Harming our Common Future: America's Segregated Schools 65 Years after Brown

Erica Frankenberg, Jongyeon Ee, Jennifer B. Ayscue, and Gary Orfield

May 10, 2019

The publication of this report marks the 65th anniversary of Brown v. Board of Education, the landmark U.S. Supreme Court case declaring racial segregation in public schools unconstitutional. In the immediate years after the Brown ruling, the effort to integrate schools faced many difficult challenges and progress was limited. But the passage of the l964 Civil Rights Act as well as a series of Supreme Court decisions in the l960s and early 1970s produced momentum towards increased desegregation for black students that lasted until the late l980s, as districts across much of the country worked to achieve the promise of Brown--integrated schools for all children. As we mark the 65th anniversary of Brown, there have been many changes since the ruling, but intense levels of segregation—which had decreased markedly after 1954 for black students—are on the rise once again.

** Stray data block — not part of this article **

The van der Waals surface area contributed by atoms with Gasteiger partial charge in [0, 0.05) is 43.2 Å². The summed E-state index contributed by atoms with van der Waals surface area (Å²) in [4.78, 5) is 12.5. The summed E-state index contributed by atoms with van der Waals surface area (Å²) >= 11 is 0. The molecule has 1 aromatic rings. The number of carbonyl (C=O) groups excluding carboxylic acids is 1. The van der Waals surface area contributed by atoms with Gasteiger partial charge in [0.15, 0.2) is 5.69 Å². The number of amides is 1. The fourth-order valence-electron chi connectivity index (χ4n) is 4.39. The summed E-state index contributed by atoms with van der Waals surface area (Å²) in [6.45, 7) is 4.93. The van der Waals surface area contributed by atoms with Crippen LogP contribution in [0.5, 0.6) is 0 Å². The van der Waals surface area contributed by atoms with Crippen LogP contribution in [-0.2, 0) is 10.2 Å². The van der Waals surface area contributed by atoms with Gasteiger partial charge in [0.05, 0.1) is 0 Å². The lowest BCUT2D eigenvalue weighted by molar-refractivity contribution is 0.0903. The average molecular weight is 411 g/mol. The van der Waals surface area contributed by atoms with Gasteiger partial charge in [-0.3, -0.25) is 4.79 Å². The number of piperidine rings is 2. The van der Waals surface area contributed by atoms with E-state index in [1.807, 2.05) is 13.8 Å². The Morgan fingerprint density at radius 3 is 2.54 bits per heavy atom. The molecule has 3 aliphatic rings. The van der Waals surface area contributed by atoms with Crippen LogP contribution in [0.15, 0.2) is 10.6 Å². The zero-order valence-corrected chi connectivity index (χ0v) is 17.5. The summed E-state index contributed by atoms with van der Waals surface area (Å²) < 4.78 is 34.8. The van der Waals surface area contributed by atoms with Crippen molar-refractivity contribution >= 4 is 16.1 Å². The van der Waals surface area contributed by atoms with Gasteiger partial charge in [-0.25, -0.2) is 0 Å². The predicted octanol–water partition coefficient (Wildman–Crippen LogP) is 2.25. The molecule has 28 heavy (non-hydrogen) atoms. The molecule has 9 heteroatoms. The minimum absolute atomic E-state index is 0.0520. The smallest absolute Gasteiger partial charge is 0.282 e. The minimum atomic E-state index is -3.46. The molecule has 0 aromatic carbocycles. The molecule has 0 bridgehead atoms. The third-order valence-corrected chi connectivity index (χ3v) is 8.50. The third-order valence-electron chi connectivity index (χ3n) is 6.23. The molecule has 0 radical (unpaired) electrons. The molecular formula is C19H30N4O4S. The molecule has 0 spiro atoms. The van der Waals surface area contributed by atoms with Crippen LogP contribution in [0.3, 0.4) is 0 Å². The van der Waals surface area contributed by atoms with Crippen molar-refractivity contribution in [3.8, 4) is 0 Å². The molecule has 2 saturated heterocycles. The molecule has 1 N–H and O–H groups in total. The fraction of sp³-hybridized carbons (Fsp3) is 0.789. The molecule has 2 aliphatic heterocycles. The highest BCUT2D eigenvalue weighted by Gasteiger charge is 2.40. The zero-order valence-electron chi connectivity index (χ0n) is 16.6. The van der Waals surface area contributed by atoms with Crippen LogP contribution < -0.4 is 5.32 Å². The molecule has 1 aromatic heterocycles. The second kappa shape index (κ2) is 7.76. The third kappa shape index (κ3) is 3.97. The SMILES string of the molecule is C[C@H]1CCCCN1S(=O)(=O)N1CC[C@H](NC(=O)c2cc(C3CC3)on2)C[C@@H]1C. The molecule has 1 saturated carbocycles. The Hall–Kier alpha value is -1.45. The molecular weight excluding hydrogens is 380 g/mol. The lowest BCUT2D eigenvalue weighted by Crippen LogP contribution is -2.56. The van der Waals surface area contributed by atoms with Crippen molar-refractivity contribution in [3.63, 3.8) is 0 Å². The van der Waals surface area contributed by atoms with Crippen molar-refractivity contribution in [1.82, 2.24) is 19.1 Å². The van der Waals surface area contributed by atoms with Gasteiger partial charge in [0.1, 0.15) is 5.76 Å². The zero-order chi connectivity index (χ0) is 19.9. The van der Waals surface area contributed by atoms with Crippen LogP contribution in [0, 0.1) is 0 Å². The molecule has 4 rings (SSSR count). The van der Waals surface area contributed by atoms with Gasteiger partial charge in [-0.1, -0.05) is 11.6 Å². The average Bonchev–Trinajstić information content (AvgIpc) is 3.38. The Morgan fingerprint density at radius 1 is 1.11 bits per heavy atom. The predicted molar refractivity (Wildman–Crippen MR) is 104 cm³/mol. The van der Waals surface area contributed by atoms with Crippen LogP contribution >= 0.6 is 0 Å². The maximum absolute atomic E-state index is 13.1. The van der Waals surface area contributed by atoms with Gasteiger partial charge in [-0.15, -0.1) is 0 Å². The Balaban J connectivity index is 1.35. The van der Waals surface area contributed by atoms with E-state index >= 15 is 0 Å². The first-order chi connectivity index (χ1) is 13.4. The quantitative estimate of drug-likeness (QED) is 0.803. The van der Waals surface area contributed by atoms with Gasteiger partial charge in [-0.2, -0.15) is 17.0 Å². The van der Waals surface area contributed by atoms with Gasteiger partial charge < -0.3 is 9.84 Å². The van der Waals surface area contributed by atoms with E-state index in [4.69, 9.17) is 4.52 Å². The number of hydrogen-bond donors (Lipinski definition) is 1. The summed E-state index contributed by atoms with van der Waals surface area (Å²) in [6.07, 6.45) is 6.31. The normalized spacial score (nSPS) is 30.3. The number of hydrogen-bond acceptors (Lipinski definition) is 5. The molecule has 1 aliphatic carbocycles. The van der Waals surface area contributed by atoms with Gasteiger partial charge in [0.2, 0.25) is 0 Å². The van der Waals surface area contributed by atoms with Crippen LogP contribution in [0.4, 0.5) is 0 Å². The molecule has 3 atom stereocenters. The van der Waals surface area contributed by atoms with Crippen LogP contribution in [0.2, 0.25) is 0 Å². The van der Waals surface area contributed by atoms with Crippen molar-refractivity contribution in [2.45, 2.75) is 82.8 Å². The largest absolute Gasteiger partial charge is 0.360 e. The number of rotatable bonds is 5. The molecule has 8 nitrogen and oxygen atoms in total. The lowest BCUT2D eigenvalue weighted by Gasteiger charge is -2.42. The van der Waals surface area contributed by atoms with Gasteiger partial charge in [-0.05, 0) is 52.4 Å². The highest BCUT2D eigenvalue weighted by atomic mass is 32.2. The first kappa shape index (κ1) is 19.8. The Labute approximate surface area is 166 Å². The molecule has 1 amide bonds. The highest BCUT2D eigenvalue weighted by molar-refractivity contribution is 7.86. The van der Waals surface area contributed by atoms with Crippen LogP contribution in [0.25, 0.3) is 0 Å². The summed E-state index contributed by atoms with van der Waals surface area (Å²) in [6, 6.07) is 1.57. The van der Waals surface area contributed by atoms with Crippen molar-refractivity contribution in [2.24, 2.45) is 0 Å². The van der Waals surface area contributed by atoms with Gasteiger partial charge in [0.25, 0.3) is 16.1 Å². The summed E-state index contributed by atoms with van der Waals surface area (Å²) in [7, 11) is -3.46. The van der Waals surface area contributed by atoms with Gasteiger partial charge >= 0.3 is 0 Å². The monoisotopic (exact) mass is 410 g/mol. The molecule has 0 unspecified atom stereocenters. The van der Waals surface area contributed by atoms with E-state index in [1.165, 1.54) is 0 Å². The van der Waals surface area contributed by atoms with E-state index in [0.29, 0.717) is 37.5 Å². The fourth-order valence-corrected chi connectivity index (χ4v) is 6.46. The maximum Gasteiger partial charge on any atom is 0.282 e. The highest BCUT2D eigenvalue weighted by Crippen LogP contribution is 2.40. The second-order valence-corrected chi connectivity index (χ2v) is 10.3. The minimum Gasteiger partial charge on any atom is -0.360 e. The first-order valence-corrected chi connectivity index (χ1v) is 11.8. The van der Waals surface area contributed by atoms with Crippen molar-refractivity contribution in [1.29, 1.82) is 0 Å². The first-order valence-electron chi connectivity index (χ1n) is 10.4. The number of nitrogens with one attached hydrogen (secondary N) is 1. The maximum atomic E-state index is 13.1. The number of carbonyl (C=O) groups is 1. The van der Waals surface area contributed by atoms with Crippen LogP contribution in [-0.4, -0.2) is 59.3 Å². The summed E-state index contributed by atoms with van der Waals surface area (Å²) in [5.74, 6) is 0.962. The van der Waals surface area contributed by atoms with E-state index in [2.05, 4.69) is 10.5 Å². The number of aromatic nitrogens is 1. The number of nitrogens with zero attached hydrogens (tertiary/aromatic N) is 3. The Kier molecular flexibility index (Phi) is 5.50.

Report released on May 10, 2019 through the UCLA Civil Rights Project and Penn State’s Center for Education and Civil Rights (CECR)